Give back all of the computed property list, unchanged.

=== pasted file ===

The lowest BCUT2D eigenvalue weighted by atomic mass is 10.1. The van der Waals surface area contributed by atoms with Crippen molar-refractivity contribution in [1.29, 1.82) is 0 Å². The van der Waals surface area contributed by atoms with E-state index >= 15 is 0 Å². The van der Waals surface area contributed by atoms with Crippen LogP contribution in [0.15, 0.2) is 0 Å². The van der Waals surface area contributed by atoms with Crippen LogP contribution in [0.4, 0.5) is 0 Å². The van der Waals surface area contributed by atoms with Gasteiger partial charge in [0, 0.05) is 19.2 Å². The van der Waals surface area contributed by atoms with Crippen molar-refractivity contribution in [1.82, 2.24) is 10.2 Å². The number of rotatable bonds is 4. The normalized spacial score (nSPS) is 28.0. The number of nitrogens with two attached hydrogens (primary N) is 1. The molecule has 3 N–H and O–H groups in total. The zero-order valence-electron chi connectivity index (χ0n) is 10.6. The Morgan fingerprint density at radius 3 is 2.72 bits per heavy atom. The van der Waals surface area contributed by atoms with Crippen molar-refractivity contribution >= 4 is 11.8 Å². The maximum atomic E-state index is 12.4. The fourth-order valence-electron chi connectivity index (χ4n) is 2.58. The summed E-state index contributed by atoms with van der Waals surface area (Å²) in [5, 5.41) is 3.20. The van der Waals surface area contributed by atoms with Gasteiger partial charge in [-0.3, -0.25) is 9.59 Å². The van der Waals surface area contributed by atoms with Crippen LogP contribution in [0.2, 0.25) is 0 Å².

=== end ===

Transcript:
The lowest BCUT2D eigenvalue weighted by atomic mass is 10.1. The van der Waals surface area contributed by atoms with Crippen molar-refractivity contribution in [1.29, 1.82) is 0 Å². The van der Waals surface area contributed by atoms with E-state index >= 15 is 0 Å². The van der Waals surface area contributed by atoms with Crippen LogP contribution in [0.15, 0.2) is 0 Å². The van der Waals surface area contributed by atoms with Crippen LogP contribution in [0.4, 0.5) is 0 Å². The van der Waals surface area contributed by atoms with Gasteiger partial charge in [0, 0.05) is 19.2 Å². The van der Waals surface area contributed by atoms with Crippen molar-refractivity contribution in [1.82, 2.24) is 10.2 Å². The number of rotatable bonds is 4. The normalized spacial score (nSPS) is 28.0. The number of nitrogens with two attached hydrogens (primary N) is 1. The molecule has 3 N–H and O–H groups in total. The zero-order valence-electron chi connectivity index (χ0n) is 10.6. The Morgan fingerprint density at radius 3 is 2.72 bits per heavy atom. The van der Waals surface area contributed by atoms with Crippen molar-refractivity contribution >= 4 is 11.8 Å². The maximum atomic E-state index is 12.4. The fourth-order valence-electron chi connectivity index (χ4n) is 2.58. The summed E-state index contributed by atoms with van der Waals surface area (Å²) in [5, 5.41) is 3.20. The van der Waals surface area contributed by atoms with Gasteiger partial charge in [-0.3, -0.25) is 9.59 Å². The van der Waals surface area contributed by atoms with Crippen LogP contribution in [0.2, 0.25) is 0 Å².